Weekly Digest: Stocks Slump, ‘Messy’ Migration Risk in Europe


3 minutes read

May 24, 2022

Stocks slumped on Tuesday amid fresh US economic data as shown in the picture of the white arrow pointing down with a yellow boat and a man in it

25/05/2022: U.S. stocks slumped again amid economic data, the global food crisis risks causing a “messy” migration in Europe, Bitcoin could fall to $8,000. And more.

Investment news

The gold price edged higher to $1,858.39 per ounce on Tuesday, extending gains for a fifth straight session, as a sell-off in the U.S. dollar and stock markets boosted the precious metal’s safe-haven appeal. (Reuters)

Among other precious metals, silver increased 0.7% to $21.92 per ounce, while platinum dropped 0.4% to $955.01. Palladium went up 0.6% to $2,005.65.

stock market turbulence continues after a shaky start of the year as shown in the picture of a cartoon man with the red stock chart.

Stock market turbulence: The stock market declined on Tuesday after disappointing economic data, while a profit warning from Snap Inc. hurt technology shares. (Bloomberg)

  • The S&P 500 dropped 1.9% as of 10:10 a.m. New York time
  • The Nasdaq 100 decreased 3.4%
  • The Dow Jones Industrial Average went down 0.9%
  • The Stoxx Europe 600 fell 0.9%
  • The MSCI World index dropped 1.5%

Read our SPOTLIGHT to see how the major stock indexes have performed so far compared with the gold price.

E.U. inflation: ECB’s Lagarde stresses Eurozone is at a "turning point" on interest rates but says removing the Eurozone from negative interest rates won't be rushed. (Markets Insider)

“It’s definitely an inflation that is fueled by the supply side of the economy. In that situation, we have to move in the right direction, obviously, but we don’t have to rush and we don’t have to panic,” she said.

The IEA chief warns that unless China's demand stays weak, we'll have big problems on the oil markets. (CNBC)

If China returns to its usual oil consumption and oil demands, “then we will have a very difficult summer around the world,” Fatih Birol said.


A recession is pretty likely, but probably not this year, says former vice-chairman of the Federal Reserve Alan Blinder. (CNCB)

“In contrast to most of those forecasts … a recession is pretty likely, probably not this year - we don’t see any imminent signs - probably, fairly likely next year, maybe 50%-60% probability,” he said.

Read our SPOTLIGHT to see what a likely recession could mean for investors.

💥 Bitcoin could drop further and fall to $8,000 from its current levels, predicted Guggenheim Chief Investment Officer Scott Minerd. (CNBC)

“When you break below 30,000 [dollars] consistently, 8,000 [dollars] is the ultimate bottom, so I think we have a lot more room to the downside, especially with the Fed being restrictive,” Minerd said.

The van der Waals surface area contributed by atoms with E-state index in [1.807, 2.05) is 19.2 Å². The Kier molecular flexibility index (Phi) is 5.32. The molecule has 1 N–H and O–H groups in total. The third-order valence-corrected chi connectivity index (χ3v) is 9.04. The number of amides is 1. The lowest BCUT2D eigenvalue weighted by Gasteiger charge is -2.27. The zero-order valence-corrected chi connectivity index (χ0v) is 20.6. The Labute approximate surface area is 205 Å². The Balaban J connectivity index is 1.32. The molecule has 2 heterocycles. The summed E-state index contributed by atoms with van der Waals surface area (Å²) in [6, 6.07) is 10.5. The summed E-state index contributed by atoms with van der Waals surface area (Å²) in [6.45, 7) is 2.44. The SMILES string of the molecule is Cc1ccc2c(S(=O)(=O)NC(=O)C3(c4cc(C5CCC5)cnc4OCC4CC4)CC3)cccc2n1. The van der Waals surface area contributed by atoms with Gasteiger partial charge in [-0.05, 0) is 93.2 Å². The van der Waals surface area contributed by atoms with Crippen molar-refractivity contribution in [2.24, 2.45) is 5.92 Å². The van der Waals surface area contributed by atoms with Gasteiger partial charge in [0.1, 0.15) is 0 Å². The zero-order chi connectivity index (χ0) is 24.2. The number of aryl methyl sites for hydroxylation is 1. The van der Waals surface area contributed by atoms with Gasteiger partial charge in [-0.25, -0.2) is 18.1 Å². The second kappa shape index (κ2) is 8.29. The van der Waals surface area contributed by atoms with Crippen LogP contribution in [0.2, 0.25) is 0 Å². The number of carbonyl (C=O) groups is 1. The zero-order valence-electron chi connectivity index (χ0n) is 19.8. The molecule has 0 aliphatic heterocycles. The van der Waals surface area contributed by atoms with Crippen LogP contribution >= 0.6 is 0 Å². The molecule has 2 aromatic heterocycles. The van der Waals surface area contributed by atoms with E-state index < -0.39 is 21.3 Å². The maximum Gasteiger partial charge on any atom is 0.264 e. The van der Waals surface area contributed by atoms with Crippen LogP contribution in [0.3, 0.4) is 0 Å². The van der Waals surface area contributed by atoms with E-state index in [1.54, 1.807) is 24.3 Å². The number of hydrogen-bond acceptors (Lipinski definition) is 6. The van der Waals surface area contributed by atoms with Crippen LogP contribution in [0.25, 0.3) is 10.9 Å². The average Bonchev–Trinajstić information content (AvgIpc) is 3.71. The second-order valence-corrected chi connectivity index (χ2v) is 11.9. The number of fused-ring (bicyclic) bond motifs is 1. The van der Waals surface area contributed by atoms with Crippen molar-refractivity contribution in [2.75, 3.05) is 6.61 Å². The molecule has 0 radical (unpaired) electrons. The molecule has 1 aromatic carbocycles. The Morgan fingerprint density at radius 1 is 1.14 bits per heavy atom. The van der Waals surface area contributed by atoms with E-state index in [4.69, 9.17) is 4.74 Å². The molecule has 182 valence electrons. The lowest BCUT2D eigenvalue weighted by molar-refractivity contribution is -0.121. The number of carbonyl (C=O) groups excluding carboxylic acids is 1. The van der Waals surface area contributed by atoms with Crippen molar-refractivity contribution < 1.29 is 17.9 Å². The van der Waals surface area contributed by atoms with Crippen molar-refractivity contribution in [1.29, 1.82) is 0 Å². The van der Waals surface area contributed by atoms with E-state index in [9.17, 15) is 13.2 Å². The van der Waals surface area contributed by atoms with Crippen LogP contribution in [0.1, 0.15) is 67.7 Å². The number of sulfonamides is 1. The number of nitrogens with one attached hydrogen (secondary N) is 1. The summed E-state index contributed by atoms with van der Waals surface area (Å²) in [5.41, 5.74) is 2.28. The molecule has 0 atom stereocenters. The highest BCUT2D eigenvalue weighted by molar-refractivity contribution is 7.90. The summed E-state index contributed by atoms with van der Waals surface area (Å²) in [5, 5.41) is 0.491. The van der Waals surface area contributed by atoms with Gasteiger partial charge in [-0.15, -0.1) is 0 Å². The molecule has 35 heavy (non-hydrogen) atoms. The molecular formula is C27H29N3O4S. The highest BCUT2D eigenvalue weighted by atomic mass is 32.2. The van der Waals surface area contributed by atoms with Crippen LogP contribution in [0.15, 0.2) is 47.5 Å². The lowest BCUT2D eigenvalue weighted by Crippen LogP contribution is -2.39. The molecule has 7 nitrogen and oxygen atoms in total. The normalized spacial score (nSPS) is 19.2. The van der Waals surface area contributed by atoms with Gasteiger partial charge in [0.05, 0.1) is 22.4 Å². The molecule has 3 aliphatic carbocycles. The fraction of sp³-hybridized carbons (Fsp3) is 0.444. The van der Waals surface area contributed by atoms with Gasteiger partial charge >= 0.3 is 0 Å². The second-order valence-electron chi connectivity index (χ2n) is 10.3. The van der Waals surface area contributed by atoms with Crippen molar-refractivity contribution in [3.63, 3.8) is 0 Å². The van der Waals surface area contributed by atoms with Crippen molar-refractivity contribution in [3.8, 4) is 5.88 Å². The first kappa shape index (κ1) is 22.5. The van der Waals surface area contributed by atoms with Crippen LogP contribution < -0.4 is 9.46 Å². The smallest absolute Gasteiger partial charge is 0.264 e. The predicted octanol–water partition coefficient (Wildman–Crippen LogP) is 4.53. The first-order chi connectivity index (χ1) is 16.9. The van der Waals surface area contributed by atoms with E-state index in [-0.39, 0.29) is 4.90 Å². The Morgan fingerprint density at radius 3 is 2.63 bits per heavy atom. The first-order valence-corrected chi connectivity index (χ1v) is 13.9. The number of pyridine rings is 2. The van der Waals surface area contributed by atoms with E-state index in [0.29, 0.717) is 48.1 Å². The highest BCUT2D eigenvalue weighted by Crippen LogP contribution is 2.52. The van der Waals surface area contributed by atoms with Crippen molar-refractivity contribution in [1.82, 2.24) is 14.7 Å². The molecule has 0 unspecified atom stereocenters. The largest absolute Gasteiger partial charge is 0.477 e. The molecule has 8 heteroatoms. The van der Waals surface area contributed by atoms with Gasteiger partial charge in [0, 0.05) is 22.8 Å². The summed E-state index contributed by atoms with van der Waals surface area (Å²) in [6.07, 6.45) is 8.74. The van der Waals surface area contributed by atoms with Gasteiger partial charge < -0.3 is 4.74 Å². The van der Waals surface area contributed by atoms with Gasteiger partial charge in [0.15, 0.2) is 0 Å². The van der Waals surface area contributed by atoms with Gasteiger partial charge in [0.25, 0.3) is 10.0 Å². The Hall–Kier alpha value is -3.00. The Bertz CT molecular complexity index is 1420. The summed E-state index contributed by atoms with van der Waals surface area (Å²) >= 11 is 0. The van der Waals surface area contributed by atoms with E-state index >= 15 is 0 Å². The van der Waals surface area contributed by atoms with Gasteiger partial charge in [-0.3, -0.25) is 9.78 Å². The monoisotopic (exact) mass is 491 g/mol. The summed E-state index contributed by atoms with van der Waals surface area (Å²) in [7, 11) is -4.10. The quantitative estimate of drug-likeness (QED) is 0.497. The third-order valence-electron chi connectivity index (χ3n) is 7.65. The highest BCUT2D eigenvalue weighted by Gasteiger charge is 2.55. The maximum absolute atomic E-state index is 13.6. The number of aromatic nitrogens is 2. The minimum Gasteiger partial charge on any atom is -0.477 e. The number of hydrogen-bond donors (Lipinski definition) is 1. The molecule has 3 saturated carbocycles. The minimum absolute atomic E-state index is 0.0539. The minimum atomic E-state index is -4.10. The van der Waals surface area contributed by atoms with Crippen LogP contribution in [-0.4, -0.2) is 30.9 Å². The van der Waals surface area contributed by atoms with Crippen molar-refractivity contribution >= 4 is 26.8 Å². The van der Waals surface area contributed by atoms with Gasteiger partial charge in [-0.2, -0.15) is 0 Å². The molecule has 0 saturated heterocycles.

Read out SPOTLIGHT to learn why cryptocurrencies are so volatile.

What else is happening

EU foreign policy chief Ursula von der Leyen hopes a deal for a Russian oil embargo will be reached in the coming days. (CNBC)

“I hope we are talking about days. So what we are looking at is one or two member states that are landlocked, so cannot have oil via the sea and need alternatives in pipelines and in refineries, and there we are trying to find solutions,” she said.

With countries like Hungary, Slovakia and the Czech Republic blocking the measure, the 27 EU countries have been stuck over an oil embargo on Russia for several weeks.

EU foreign policy chief Ursula von der Leyen hopes deal for Russian oil embargo will be reached in the coming days amid the confrontation between Russia and the West and the continuing war in Ukraine.

According to the EU's migration chief, the war in Ukraine could spark a food shortage crisis that could trigger a massive migration wave from Africa and the Middle East to Europe. (Bloomberg)

A hunger-driven migration is “not going to be so manageable, it’s going to be more messy,” Margaritis Schinas said.

Despite a recent spike in monkeypox cases, the World Health Organization says the virus is "containable." As of Tuesday, there were 131 confirmed and 106 suspected cases of the disease. (CNBC)

Currently, it is unclear whether the recent spike in cases is only the “tip of the iceberg” or if transmission has already peaked, the WHO said.

a skull of an ancient reptile also known as the dragon of death

And finally…

🐲 New evidence suggests that a huge flying reptile known as "The Dragon of Death" lived alongside dinosaurs 86 million years ago. (Reuters)

The new specimen of ancient flying reptile, or pterosaur, measured around 30 feet (9 meters) long, like a yellow school bus.


See you next week!


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